I loved this group in high school, but I haven’t paid attention to them at all since their second album, which came out back in 2001. Since then, they’ve had a minor hit single with Kanye West in 2004, and released several independent solo albums. This is their first proper album as a group in 8 years, and their first independent album, since ending their major label contract. Musically, their sound hasn’t really changed since their earlier stuff, it’s simply a refinement of their style of underground hip-hop. The production is still heavily influenced by RZA and DJ Premier (who actually produces a track on here), and DJ Babu still constructs dense, clever sample collages. It’s actually somewhat refreshing to hear a new hip-hop album stay true to the culture of turntablism, even though it doesn’t seem like that long ago that it was so commonplace for hip-hop (underground or not). “Figure It Out (Melvin’s Theme)” comes somewhat close to a chopped-n-screwed sound, with a slow tempo and pitched-down chorus vocals, but there’s still some lightning-quick scratching, almost an entire verse’s worth actually. Now-mainstream pan-genre neo-soul crooner Aloe Blacc provides a chorus on “Show Me The Way”, sort of coming full circle, as he started out doing underground hip-hop and released albums on Stones Throw before crossing over. Nothing here sticks in my head as much as “Triple Optics” and “Work The Angles” did, but it’s still a solid album.

The Hobbes Fanclub: Up At Lagrange (Shelflife Records, 2014)

August 11, 2014 at 10:32 pm | Posted in Reviews | 1 Comment

The Hobbes Fanclub: Up At Lagrange

The Hobbes Fanclub: Up At Lagrange

I’m hoping these folks mean they’re fans of Calvin’s stuffed tiger buddy, but I’m guessing they mean the philosopher. Which means this band probably agrees that life is “solitary, poor, nasty, brutish and short”. This album isn’t as dreary as you’d expect, though. More than anything, it recalls late ’80s/early ’90s British indie, the days after C86 but before Britpop. I’m thinking Stone Roses, and bands that were around a little before them. Also, New Zealand indie-pop bands like The Chills and The Clean, of course. Jangly, reverby, earnest/yearning, wide-eyed but still kind of drowsy, kind of anthemic. Could’ve been released on Slumberland any year since that label began. Most uptempo tracks: “Your Doubting Heart”, “I Knew You’d Understand”, “Outside Myself”, “Why Should You Tell The Truth?”. Slowest: “How Could You Leave Me Like This?”, “Sometimes”. “Stay Gold” has a bit of a surfy twang to it, but in an indie-pop context.

Gary The Squirrel: Two Sides Of The Squirrel EP 7″ (Best Show On WFMU, 2014)

August 9, 2014 at 10:31 pm | Posted in Reviews | Leave a comment

Gary The Squirrel: Two Side Of The Squirrel EP 7"

Gary The Squirrel: Two Side Of The Squirrel EP 7″

This record is a work of beauty. Tom Scharpling’s 2013 marathon premium has finally arrived (almost a year after the end of the Best Show’s run on WFMU), and it includes a record by one of his puppet alter-egos, wisecracking rodent Gary The Squirrel. The first side shows Gary’s “rock and roll side”, the leather jacket-wearing, pompadoured loverboy who playfully sings about bopping AP Mike in the nose, and sings a doo-wop love duet with Denise The Squirrel (AKA Best Show regular Coco from The Ettes). On the other side is Gary’s “punk side”, with Gary sporting a mohawk, threatening to bite you in a moshpit, covering “Minor Threat” as “Rodent Threat”, and inventing the genre “squirrelcore”. Best record ever made by a rodent, easily, and that includes every record by any incarnation of the Chipmunks, or any of their imitators.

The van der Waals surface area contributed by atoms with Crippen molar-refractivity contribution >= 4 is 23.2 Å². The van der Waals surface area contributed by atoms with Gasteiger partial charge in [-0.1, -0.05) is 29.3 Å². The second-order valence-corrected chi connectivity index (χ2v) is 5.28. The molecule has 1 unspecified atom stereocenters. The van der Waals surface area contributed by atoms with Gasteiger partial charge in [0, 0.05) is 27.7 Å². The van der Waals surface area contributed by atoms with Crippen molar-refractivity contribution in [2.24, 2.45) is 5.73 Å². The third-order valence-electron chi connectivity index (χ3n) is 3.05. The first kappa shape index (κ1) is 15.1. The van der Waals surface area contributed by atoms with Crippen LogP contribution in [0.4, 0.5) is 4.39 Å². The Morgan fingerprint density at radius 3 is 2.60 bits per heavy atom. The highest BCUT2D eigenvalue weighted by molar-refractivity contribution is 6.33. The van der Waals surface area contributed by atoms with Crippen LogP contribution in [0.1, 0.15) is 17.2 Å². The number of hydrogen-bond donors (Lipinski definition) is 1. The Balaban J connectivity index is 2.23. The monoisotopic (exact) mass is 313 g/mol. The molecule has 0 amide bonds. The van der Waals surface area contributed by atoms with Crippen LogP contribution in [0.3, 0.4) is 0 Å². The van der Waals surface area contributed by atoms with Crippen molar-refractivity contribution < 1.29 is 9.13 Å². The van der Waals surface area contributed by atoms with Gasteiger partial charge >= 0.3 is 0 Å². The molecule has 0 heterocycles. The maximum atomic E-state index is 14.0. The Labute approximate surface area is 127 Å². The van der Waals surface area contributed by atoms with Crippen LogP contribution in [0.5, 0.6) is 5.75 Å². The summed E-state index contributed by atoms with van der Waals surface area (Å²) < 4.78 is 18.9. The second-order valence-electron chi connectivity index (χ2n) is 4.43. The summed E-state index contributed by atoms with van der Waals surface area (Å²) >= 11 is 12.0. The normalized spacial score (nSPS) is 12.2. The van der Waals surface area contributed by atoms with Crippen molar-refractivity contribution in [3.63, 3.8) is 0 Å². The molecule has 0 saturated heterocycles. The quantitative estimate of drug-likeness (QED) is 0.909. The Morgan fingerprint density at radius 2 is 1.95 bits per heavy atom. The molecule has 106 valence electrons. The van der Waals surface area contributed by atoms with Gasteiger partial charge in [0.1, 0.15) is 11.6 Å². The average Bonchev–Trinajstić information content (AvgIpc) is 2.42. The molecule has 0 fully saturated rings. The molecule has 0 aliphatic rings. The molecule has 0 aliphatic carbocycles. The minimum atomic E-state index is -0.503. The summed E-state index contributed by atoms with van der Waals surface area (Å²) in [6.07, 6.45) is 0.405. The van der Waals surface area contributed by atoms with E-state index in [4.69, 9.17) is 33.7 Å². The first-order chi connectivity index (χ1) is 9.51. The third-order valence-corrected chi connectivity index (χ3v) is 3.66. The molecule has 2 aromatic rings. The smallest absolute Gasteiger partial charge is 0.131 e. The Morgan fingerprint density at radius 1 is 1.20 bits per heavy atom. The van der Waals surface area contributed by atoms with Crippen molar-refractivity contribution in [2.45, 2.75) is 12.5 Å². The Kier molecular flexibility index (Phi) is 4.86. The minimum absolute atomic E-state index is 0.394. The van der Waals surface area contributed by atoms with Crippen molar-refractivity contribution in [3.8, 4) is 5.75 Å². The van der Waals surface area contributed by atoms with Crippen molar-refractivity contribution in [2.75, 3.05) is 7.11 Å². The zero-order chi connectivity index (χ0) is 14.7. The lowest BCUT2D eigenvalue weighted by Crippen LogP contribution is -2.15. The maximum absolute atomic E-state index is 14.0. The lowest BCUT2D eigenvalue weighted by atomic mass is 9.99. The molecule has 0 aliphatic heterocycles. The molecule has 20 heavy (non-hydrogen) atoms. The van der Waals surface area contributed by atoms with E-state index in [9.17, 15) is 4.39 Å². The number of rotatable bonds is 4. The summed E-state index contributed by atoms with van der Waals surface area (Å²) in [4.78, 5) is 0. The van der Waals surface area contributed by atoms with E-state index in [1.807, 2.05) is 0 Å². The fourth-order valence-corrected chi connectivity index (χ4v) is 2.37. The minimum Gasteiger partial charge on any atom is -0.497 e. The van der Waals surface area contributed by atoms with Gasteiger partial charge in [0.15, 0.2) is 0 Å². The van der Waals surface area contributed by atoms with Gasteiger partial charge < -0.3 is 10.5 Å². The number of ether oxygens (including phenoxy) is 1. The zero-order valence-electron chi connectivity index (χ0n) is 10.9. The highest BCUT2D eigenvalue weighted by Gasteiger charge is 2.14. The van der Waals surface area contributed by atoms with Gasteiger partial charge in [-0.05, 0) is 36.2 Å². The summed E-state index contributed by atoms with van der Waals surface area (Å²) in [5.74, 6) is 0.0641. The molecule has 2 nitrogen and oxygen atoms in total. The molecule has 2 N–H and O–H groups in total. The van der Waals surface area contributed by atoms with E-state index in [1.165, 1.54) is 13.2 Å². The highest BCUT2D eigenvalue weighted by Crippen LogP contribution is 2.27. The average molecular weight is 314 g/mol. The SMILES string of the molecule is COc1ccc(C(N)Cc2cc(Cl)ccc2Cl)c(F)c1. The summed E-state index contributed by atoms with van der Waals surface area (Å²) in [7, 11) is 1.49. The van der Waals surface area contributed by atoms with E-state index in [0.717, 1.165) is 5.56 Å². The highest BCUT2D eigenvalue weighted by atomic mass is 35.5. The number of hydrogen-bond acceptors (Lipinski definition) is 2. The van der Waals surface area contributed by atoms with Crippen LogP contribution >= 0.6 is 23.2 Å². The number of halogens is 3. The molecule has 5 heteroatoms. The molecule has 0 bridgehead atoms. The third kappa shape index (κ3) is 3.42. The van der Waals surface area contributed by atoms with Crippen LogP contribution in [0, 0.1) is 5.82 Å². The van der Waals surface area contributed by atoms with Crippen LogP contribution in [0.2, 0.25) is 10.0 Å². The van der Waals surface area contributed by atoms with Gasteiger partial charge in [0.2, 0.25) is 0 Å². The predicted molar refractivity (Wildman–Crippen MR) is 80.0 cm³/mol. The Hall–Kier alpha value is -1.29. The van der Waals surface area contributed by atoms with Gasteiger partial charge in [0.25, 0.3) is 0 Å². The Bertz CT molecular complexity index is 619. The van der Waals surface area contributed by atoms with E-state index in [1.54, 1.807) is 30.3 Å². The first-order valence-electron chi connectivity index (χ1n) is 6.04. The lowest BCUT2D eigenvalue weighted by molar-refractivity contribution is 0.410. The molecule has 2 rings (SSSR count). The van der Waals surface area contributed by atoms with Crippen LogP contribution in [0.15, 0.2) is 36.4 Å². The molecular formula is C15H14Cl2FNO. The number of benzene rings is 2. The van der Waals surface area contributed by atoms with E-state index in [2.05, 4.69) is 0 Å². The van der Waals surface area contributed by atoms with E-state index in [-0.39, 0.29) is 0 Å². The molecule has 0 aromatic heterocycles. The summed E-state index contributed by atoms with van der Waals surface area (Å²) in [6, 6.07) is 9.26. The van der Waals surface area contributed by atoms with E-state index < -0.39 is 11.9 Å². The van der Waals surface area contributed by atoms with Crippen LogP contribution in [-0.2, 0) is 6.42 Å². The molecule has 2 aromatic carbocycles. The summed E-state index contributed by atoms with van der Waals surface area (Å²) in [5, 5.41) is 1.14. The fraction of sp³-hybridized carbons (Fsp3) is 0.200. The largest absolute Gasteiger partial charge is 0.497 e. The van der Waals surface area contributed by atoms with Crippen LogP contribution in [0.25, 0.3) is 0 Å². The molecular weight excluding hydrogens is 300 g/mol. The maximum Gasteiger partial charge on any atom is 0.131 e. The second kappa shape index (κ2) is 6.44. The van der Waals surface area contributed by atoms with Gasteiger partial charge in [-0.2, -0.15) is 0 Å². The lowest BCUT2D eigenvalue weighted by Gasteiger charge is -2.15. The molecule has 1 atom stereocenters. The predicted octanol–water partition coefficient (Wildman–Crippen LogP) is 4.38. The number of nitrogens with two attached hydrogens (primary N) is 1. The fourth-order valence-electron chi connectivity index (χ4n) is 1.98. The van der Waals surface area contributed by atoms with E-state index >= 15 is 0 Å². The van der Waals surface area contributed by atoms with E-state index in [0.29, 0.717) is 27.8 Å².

soundtrack: Finding Fela (Knitting Factory Records, 2014)

August 9, 2014 at 6:30 pm | Posted in Reviews | Leave a comment

soundtrack: Finding Fela

soundtrack: Finding Fela

Soundtrack to a new documentary about Fela Kuti. Almost all of the tracks are original Fela recordings, but there’s a couple tracks from the cast of the Fela musical, and the last track is a new recording featuring Fela’s son Femi. Not much new to say about Fela’s music, it’s as powerful and revolutionary and awesome as ever. If you’re not familiar with him yet, this is yet another decent sampling of his work, with 1 track by his early highlife group Koola Lobitos, and the bulk of the material coming from his ’70s ensembles, and a couple from Egypt 80. Even though half the tracks here are edited for time constraints, there’s still 6 tracks on here that pass the 10 minute mark (and even most of them are actually edited versions). The first disc shows off Fela’s diversity, not just focusing on the usual call-and-response Afrobeat sound, but the jazzy instrumental “Jeun Ko Ku (Chop ‘N Quench)”, the almost calypso-sounding Koola Lobitos track “Highlife Time”, slow jam “Lover”, and spoken word peace treaty “Viva Nigeria”. “Upside Down”, included here in a 6 minute edit, features vocals by former Black Panther party member Sandra Izsadore, who was one of Fela’s many lovers and helped open his eyes towards black consciousness. The last 3 tracks on disc 1 are all from live performances and contain applause, showing the energy of Fela’s live performances. I wish they’d included an original version of “Zombie” instead of the version by the Fela musical band, which is only 4 minutes long here, but the original’s been anthologized before. Now when’s the documentary playing in Detroit?